History comes alive at the South Perinton Cemetery, 291
Wilkinson Road, as we hold our annual cemetery tour. Hear the stories of Civil
War soldiers and other residents of our community through the voices of the
actors portraying them.
The tour concludes at the grave of Civil War nurse Mary
Jewett Telford, where a ceremony will be held to dedicate her Woman's Relief
Corps flag holder.
10:00 – 10:30 – Arrive at the National Memorial Day Museum
The museum commemorates the founding of Memorial Day with many
displays / exhibits from the Civil War era, and continues with displays
from the Spanish American War, World Wars I and II, and the Korean
War. Allow enough time for your interest in artifacts and historical
information reading. Our quick pre-trip took about an hour, and we
didn’t spend a lot of time on the detail. There is a second floor, but no
elevator. Requested Donation is $1.00 per person.
12:00 – Depart the for lunch at Deerhead Inn Restaurant
On beautiful Cayuga Lake at 2554 Lower Lake Road, Seneca Falls, NY.
From the museum, head South, over the Cayuga-Seneca Canal, and
turn East on River Road. Restaurant is fully accessible. Lunch menu
(last year’s prices) attached to this document.
1:15 – Depart for Sampson Military Museum
On beautiful Seneca Lake, inside Sampson State Park (vehicle
entrance fee is $7.00 per car on the weekends). The museum is
straight ahead as you enter the park, past the airplane, on the left.
Parking is on the right. As you enter the building, you see a large
courtyard. The Navel Museum is on the left, the Airforce Museum on
the right, and across the courtyard between the museums, are the
bathrooms. Both museums accept donations.
Reservations requested to set up tables for lunch. Reply to 585-582-1070 or
E-mail to email@example.com by June 14th if possible.
STOP One: Memorial Day Museum, 35 East Main St, Waterloo, NY 13165
This older house is located just east of the intersection of NYS Route 5 - US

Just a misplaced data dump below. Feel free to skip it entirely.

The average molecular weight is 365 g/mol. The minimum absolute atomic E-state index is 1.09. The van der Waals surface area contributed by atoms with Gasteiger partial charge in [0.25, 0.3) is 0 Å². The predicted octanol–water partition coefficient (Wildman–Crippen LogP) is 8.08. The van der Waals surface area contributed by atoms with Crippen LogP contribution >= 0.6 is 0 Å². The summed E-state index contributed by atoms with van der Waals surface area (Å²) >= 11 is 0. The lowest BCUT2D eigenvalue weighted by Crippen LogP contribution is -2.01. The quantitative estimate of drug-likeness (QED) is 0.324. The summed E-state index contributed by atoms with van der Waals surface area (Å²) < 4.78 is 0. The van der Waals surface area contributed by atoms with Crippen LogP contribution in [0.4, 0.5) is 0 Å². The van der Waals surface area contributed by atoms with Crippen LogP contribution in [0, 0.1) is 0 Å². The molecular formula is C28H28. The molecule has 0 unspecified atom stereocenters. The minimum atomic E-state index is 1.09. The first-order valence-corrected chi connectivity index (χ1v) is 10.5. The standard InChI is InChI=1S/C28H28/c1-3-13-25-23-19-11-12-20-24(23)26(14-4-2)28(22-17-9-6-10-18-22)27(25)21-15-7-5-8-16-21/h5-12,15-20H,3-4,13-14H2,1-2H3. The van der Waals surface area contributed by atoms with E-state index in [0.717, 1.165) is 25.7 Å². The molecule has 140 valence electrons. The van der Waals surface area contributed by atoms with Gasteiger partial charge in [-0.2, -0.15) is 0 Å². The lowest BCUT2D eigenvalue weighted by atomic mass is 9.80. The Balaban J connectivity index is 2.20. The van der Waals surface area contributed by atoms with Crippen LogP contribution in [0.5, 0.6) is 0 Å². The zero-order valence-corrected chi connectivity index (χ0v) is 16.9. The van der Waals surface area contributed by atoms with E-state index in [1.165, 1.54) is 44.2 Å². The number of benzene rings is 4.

Route 20 and NYS Route 96, on the North side of East Main Street. Parking
is along the street. From NYS Thruway, Exit 42 (Geneva - Lyons) is at NYS
Route 14 or Exit 41 (Waterloo – Clyde) is at NYS Route 414.
STOP Two: Deerhead Inn Restaurant, 2554 Lower Lake Rd, Seneca Falls, NY
From the Memorial Day Museum (MDM) head South across the Seneca-
Cayuga Canal to River Road, turn east. River road (changes name to Bayard
Street in Seneca Falls) ends at Lower Lake Road (a lakefront park is in front
of you), turn south (right) to Lower Lake Road. The Inn is on your right as
you travel south. The parking entrance is on the South side of the building,
and the building entrance is from the parking lot at the rear of the building.
Directions to New York 96A, Romulus, NY 14541
20.5 mi – about 30 mins
STOP Three: Sampson Military Museum at Sampson State Park
Chuck Veit, president of the Navy and Marine Living History Association, and lieutenant of the Naval Landing Party living history group will talk about his most recent book - "A Dog Before a Soldier" at the Genesee Community College's Conable Technology Building on the Batavia campus, 1 College Road.
The talk will begin tomorrow, Tuesday, June 5th, at 7 PM. The lecture is free and open to the public. Copies of his book will be available for purchase and signing.
The notice in the Batavia Daily News originally gave the wrong date for the talk, then printed a correction.